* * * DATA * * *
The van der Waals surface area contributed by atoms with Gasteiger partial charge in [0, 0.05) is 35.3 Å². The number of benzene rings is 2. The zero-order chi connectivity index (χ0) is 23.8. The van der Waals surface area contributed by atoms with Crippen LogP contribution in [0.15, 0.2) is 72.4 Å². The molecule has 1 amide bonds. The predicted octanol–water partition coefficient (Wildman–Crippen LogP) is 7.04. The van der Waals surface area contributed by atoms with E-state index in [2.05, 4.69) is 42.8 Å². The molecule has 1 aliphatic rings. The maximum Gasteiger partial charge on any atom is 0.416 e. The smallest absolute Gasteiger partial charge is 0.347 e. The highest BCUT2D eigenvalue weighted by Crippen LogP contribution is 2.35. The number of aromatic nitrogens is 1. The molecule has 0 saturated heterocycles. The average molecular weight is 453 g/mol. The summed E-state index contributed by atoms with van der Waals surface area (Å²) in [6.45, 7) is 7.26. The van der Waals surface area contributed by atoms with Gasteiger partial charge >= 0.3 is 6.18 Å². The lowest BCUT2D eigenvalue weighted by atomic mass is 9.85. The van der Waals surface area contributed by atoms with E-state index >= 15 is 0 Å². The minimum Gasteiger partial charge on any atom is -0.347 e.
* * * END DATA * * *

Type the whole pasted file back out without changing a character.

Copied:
The van der Waals surface area contributed by atoms with Gasteiger partial charge in [0, 0.05) is 35.3 Å². The number of benzene rings is 2. The zero-order chi connectivity index (χ0) is 23.8. The van der Waals surface area contributed by atoms with Crippen LogP contribution in [0.15, 0.2) is 72.4 Å². The molecule has 1 amide bonds. The predicted octanol–water partition coefficient (Wildman–Crippen LogP) is 7.04. The van der Waals surface area contributed by atoms with E-state index in [2.05, 4.69) is 42.8 Å². The molecule has 1 aliphatic rings. The maximum Gasteiger partial charge on any atom is 0.416 e. The smallest absolute Gasteiger partial charge is 0.347 e. The highest BCUT2D eigenvalue weighted by Crippen LogP contribution is 2.35. The number of aromatic nitrogens is 1. The molecule has 0 saturated heterocycles. The average molecular weight is 453 g/mol. The summed E-state index contributed by atoms with van der Waals surface area (Å²) in [6.45, 7) is 7.26. The van der Waals surface area contributed by atoms with Gasteiger partial charge >= 0.3 is 6.18 Å². The lowest BCUT2D eigenvalue weighted by atomic mass is 9.85. The van der Waals surface area contributed by atoms with E-state index >= 15 is 0 Å². The minimum Gasteiger partial charge on any atom is -0.347 e.